Dreaming about vacations in the Mexican Caribbean? Spectacular coastline, ancient Mayan ruins, magical underwater rivers… All these things make Tulum one of the most desirable destinations in Mexico!
Visiting historical attractions, and discovering the Mesoamerican Barrier Reef and the magical world of the cenotes are the main reasons why so many visitors choose Tulum as their vacation destination year after year.
If you are keen on water activities, read on to find out where are the best spots to snorkel in Tulum!
Shore snorkeling in Tulum
The Tulum coral reef is not too distant from the shore (about 250-300 meters).
If you are a strong, confident swimmer, you will think it is possible to swim out to the reef. Be advised that while this is possible on calm days, you must always be very wary of the current which can often be deceptively strong.
However, the biggest risk is boats. Particularly on the northern stretch of the public beach, there is a lot of boat traffic, and this makes it very dangerous for swimmers. For this reason, we do not recommend swimming from the shore to the reef.
On the southern end, there are fewer boats, but you must make sure to have good gear including a buoy & long fins. That said, it is always best to contract the services of the fishermen on the beach who take you on a quick trip out as far as the reef.
Beach areas near Tulum are ideal for snorkeling thanks to the shallow depth of its waters and the protection provided by the reef that runs along the entire coast of the Mexican state of Quintana Roo, Belize, Guatemala, and Honduras.
Among the species, you can spot are Barracuda, surgeonfish, butterflyfish, parrotfish, sergeant majors, and blue tangs, and if you are lucky, you might even spot an eagle ray, stingray, or even a sea turtle, that also regularly visits the shallow, protected waters.
Although most of the flora and fauna of the reef are harmless, some species of coral can sting or scratch you (Stathern coral, fire coral, sea urchin) and do not try and touch the fish as some of them can bite or carry venom darts (barracuda, lionfish, stingray).
These organisms do not represent a hazard to swimmers if you are respectful of them and alert to the life around you. Please do not touch them, just admire them and swim slowly without splashing or moving too quickly.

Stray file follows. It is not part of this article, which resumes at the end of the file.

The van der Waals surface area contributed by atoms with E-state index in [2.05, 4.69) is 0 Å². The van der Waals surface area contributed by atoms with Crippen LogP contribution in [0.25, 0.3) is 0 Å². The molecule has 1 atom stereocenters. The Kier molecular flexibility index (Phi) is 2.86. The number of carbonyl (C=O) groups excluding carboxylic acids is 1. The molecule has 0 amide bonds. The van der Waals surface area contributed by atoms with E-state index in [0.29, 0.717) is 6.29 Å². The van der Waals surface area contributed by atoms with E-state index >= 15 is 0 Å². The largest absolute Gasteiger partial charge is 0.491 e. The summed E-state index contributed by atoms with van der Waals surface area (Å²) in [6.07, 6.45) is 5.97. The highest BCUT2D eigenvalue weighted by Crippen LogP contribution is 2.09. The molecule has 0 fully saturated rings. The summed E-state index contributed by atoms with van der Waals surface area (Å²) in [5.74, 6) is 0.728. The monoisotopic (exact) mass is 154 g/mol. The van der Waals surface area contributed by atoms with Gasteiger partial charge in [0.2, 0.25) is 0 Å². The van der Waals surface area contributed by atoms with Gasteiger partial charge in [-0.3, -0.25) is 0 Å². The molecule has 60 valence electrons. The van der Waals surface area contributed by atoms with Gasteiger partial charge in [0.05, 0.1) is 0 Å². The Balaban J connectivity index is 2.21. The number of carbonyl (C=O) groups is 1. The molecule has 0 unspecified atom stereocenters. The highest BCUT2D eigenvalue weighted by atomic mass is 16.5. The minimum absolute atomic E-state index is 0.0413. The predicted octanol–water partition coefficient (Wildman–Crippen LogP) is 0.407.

Be very careful not to stand or rest on any part of the reef. It is an extremely delicate ecosystem that we must respect and protect. This way, you will also see more animal life, as the fauna will not hide or swim away if you move slowly and keep your distance.
Another important consideration is to reduce the number of chemicals or products you put on your skin before entering the water. We recommend the use of a rash vest or swimsuit that protects the body from the sun, rather than using excessive sunscreen.
Biodegradable sunscreen is available too and is better for the environment.
Never put on insect repellant before swimming, and don’t use makeup, deodorant, or perfume before swimming as these products are also toxic to the underwater environment. Have a shower, and rinse off before entering the sea, cenote, lake, or lagoon.
For novice snorkelers, it is highly recommended to sign up for a Tulum snorkeling tour that is often combined with a trip to the Tulum ruins or cave exploration and swimming in a cenote!
Cenote snorkeling near Tulum
Did you know that there is an underwater aquifer in the Yucatan Peninsula? This hidden hydraulic system consists of caves, sunken labyrinths, and tunnels flooded with freshwater which create the largest explored underground river network in the world.
Two of the largest rivers are flowing right under your feet in Tulum, named Sac Aktun and Ox Bel Ha. Although discovered in the 80s, endless sunken corridors are still being explored and mapped today.
Hundreds of cenotes have been discovered as forming entranceways into the river, allowing access not only to cave divers but to the fauna of the forest who visit cenotes to drink freshwater or hunt for other animals nearby.
The abundance of freshwater means that many other species, like tropical birds and reptiles, are also regularly seen nearby. Some of these cenotes are spectacular underground caverns or chambers, while others are beautiful open-air sinkholes surrounded by lush jungles.
Swimming and snorkeling in a cenote is an absolute must when visiting Tulum or the Yucatan.
All in all, there are thousands of cenotes registered in the region, and while it is impossible to visit them all, the nearby Sac Aktun system contains some of the most spectacular cenotes that exist in the peninsula.
They are flooded with rainwater which makes them so special: the color and clarity of the water are phenomenal, creating reflections, light effects and even a mystical feeling that you will agree is completely unique.
You will agree that these are very special with an incomparable atmosphere, explaining why the Maya culture chose the caves as sacred spaces to perform rituals and ceremonies, often celebrating fertility, evolution & life.
Cenote snorkeling in Tulum is a must-do experience that gives you the opportunity to discover some of the most unique cave systems on the planet, as well as observe rare freshwater fish species and sometimes even turtles.
The best thing about the cenotes? Each one is unique. You will never find two alike.